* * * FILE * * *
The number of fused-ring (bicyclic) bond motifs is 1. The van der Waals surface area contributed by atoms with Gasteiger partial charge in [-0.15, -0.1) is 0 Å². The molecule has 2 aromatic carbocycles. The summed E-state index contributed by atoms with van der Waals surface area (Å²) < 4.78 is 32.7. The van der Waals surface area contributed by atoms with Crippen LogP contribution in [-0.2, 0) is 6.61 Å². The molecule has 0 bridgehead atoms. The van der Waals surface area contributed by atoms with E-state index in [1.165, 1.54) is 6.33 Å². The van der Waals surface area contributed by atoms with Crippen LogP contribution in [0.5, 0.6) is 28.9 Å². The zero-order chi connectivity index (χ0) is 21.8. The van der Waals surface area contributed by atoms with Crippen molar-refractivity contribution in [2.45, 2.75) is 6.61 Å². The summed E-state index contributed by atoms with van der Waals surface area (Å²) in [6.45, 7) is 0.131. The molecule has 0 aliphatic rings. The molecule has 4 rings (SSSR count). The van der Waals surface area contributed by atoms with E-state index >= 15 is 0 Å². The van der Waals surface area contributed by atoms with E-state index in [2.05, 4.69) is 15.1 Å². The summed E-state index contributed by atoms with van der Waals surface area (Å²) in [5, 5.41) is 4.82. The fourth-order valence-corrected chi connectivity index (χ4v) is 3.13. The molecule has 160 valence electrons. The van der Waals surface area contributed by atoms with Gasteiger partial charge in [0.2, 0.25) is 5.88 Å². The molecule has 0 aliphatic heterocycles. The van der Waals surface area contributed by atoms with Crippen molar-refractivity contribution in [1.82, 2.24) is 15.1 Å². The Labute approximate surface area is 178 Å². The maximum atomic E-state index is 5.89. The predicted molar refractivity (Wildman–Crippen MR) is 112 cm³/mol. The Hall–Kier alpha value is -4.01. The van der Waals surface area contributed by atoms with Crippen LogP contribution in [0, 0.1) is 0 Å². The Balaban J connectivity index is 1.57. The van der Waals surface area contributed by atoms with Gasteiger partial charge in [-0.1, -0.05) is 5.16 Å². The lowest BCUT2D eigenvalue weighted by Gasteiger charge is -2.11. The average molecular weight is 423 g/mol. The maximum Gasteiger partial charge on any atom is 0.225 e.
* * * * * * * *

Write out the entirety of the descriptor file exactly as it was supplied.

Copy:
The number of fused-ring (bicyclic) bond motifs is 1. The van der Waals surface area contributed by atoms with Gasteiger partial charge in [-0.15, -0.1) is 0 Å². The molecule has 2 aromatic carbocycles. The summed E-state index contributed by atoms with van der Waals surface area (Å²) < 4.78 is 32.7. The van der Waals surface area contributed by atoms with Crippen LogP contribution in [-0.2, 0) is 6.61 Å². The molecule has 0 bridgehead atoms. The van der Waals surface area contributed by atoms with E-state index in [1.165, 1.54) is 6.33 Å². The van der Waals surface area contributed by atoms with Crippen LogP contribution in [0.5, 0.6) is 28.9 Å². The zero-order chi connectivity index (χ0) is 21.8. The van der Waals surface area contributed by atoms with Crippen molar-refractivity contribution in [2.45, 2.75) is 6.61 Å². The summed E-state index contributed by atoms with van der Waals surface area (Å²) in [6.45, 7) is 0.131. The molecule has 0 aliphatic rings. The molecule has 4 rings (SSSR count). The van der Waals surface area contributed by atoms with E-state index >= 15 is 0 Å². The van der Waals surface area contributed by atoms with E-state index in [2.05, 4.69) is 15.1 Å². The summed E-state index contributed by atoms with van der Waals surface area (Å²) in [5, 5.41) is 4.82. The fourth-order valence-corrected chi connectivity index (χ4v) is 3.13. The molecule has 160 valence electrons. The van der Waals surface area contributed by atoms with Gasteiger partial charge in [0.2, 0.25) is 5.88 Å². The molecule has 0 aliphatic heterocycles. The van der Waals surface area contributed by atoms with Crippen molar-refractivity contribution in [1.82, 2.24) is 15.1 Å². The Labute approximate surface area is 178 Å². The maximum atomic E-state index is 5.89. The predicted molar refractivity (Wildman–Crippen MR) is 112 cm³/mol. The Hall–Kier alpha value is -4.01. The van der Waals surface area contributed by atoms with Crippen LogP contribution in [0, 0.1) is 0 Å². The Balaban J connectivity index is 1.57. The van der Waals surface area contributed by atoms with Gasteiger partial charge in [-0.1, -0.05) is 5.16 Å². The lowest BCUT2D eigenvalue weighted by Gasteiger charge is -2.11. The average molecular weight is 423 g/mol. The maximum Gasteiger partial charge on any atom is 0.225 e.